In 1996, at the age of twenty-seven, Peter Hessler joined the third group of Peace Corps volunteers to work in China. Along with Adam Meier, another young volunteer, he was sent to teach in Fuling, a small city at the junction of the Wu and Yangtze rivers, in Sichuan province. At that time, Fuling felt remote — there was no highway or railroad, and in order to reach Chongqing, the nearest big city, residents usually took the eight-hour river boat. For most of Hessler and Meier’s first year, they were the only foreign residents in Fuling. But there was a strong intimation of future change: downstream, the government was constructing the Three Gorges Dam, the largest dam in the world, which would radically transform the landscape and towns like Fuling.
At Fuling Teachers College, Hessler and Meier’s students were training to become English teachers in Chinese middle schools, part of the nation’s massive effort to improve language skills and engage with the outside world. Most Fuling students had been born around the time that Mao Zedong died, in 1976, and they had grown up with “Reform and Opening,” the sweeping economic changes initiated by Deng Xiaoping. They came from rural backgrounds, and usually they were the first members of their families to receive a college education. In assignments, they described what it was like to suddenly have Americans in their classrooms:
Some of their [the foreign teachers’] teaching methods are acceptable … We should affirm their achievements. But sometimes they also make some students embarassed due to their absence of Chinese custom. We Chinese have our own taboos. . . . .
When I was writing my composition, someone shouted at the classes: “Pete and Adam are playing Frisbee!” At once, I put down my pen and rushed out the classroom. Really, they are! … The two sports men stood far away from Frisbee each other and began to play. How wonderful it looked! The Frisbee was like a red fire, flying person to person between the two men. I have seen it for a long time. Foreigners are so versatile.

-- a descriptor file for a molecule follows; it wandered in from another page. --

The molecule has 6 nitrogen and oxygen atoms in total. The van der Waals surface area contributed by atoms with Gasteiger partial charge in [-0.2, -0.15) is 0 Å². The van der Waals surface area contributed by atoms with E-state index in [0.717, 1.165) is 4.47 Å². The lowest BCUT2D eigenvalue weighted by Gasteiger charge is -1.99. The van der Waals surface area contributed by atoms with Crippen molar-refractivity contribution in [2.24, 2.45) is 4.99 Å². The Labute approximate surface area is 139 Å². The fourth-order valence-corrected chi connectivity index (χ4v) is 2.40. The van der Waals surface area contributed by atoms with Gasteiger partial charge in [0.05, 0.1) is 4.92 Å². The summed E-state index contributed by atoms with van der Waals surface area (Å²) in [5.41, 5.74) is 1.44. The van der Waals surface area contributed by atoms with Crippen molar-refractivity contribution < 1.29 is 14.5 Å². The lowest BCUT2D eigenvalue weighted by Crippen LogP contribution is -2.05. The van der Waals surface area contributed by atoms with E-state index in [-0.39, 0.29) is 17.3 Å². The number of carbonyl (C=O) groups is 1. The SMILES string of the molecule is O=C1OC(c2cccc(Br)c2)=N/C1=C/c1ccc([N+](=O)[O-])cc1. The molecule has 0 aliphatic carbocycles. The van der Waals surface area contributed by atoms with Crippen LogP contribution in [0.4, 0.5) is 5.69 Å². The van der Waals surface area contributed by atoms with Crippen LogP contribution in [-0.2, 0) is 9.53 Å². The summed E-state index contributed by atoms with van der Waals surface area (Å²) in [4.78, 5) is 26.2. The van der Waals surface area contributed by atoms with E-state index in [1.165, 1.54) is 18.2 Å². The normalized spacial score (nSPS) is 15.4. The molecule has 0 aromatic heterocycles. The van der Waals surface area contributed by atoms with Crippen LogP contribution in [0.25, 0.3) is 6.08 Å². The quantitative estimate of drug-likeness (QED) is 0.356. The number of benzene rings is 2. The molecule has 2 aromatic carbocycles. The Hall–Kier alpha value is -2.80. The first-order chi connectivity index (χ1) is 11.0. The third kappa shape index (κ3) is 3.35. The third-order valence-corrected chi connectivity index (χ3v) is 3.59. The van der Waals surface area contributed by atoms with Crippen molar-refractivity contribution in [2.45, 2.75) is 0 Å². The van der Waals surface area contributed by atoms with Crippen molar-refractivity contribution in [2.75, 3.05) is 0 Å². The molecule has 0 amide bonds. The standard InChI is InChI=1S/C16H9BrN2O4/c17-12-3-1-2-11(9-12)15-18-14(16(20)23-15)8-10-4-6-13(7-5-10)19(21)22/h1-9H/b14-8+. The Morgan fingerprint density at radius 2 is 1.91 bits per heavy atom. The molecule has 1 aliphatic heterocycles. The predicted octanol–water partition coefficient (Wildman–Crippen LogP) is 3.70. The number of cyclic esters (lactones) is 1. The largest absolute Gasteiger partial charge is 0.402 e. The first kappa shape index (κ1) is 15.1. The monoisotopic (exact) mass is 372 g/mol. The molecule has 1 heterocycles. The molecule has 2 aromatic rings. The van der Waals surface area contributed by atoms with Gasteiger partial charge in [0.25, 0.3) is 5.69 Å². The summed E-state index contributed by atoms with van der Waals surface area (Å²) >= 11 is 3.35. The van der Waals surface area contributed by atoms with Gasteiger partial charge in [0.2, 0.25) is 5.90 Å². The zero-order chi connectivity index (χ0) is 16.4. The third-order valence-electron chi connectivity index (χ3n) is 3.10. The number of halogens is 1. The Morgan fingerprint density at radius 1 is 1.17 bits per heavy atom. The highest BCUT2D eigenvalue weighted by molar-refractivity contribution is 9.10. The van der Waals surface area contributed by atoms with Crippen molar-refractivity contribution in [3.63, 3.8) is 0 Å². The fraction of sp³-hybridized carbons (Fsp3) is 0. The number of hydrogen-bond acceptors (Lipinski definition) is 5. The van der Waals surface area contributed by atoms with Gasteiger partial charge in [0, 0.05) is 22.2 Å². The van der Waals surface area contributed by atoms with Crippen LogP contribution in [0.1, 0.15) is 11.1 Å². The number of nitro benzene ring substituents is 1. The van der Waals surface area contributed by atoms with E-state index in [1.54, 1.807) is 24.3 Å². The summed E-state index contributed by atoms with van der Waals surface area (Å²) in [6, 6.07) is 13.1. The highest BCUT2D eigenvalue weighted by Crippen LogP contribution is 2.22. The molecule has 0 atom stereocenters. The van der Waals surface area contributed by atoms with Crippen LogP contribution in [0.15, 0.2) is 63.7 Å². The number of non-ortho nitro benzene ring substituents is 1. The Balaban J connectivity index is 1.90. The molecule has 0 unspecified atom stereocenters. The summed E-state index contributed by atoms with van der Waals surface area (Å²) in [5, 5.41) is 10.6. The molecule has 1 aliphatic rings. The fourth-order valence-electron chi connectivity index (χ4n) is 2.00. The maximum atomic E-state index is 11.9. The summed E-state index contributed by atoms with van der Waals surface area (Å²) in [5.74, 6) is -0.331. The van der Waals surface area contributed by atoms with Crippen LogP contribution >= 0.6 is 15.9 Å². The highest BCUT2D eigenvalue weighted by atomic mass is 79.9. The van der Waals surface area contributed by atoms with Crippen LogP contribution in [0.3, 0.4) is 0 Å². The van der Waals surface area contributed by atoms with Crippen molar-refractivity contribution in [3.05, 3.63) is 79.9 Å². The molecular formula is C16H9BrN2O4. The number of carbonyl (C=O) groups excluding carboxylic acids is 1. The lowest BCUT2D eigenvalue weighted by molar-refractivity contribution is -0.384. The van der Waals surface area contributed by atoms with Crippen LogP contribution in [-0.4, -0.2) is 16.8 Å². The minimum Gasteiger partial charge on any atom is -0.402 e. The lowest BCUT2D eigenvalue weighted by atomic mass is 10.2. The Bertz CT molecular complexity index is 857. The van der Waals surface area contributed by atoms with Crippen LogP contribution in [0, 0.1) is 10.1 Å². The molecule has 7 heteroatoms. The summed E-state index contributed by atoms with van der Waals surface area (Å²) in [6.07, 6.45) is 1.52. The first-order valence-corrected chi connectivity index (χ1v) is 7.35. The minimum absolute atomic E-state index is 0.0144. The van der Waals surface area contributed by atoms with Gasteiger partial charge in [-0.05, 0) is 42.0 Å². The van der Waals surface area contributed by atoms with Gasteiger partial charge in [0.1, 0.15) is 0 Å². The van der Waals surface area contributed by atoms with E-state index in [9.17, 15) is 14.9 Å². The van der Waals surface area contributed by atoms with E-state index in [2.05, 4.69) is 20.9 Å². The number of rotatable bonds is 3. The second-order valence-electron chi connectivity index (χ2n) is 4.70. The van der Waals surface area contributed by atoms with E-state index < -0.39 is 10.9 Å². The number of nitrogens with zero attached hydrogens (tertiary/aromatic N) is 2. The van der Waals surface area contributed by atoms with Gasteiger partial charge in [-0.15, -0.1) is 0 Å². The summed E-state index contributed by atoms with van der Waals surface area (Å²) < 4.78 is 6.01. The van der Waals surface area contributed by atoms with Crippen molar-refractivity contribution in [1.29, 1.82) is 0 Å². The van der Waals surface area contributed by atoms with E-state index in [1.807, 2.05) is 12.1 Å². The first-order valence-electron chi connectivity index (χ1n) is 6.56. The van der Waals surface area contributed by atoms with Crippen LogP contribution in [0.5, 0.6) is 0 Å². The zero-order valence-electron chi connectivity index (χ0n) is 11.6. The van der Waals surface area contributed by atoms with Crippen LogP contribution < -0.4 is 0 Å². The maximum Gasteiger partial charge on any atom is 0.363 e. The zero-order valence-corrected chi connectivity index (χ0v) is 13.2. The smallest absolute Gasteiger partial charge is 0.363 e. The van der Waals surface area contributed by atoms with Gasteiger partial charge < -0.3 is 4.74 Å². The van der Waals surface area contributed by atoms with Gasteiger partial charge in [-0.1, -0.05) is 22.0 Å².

— from “Downstream,” page 17
River Town tells the story — sometimes funny, sometimes sad, often inspiring — of this contact between American teachers and Chinese students and residents in a small city. The learning process went both ways: while Hessler was teaching English and American literature, he was also studying Mandarin Chinese and trying to understand his new home. He happened to arrive in Fuling just as the nation’s economic boom was gathering steam, and he saw how locals responded to momentous national events: the death of Deng Xiaoping in early 1997, and the return of Hong Kong to China later that year. But in Fuling the history that mattered most occurred at the personal level: a farm boy feverishly learning English with the hope of leaving the countryside forever; an entrepreneur with a small family restaurant, dreaming of buying a car; a young woman deciding to head off alone and seek her fortune in distant Shenzhen. These are the heroes of River Town, and their stories are told against the backdrop of the two rivers and a beautiful, ancient landscape.
The Yangtze is peopled – it has been channeled, prodded, diverted, dammed; buoys mark its shallows and boats of all sizes crest its polluted waters. It goes to Shanghai. The Wu – clear, green, lightly travelled – comes from the mountains. One river is all about origin; the other, destination: this is what defines the difference in their personalities. The Yangtze in its size and majesty seems to be going somewhere important, while the Wu in its narrow swiftness seems to have come from someplace wild and mysterious; and the faint forms of its distant hills suggest that the river will keep its secrets. You can fish all day long and the Wu will give you nothing.
— from “The Wu River,” page 126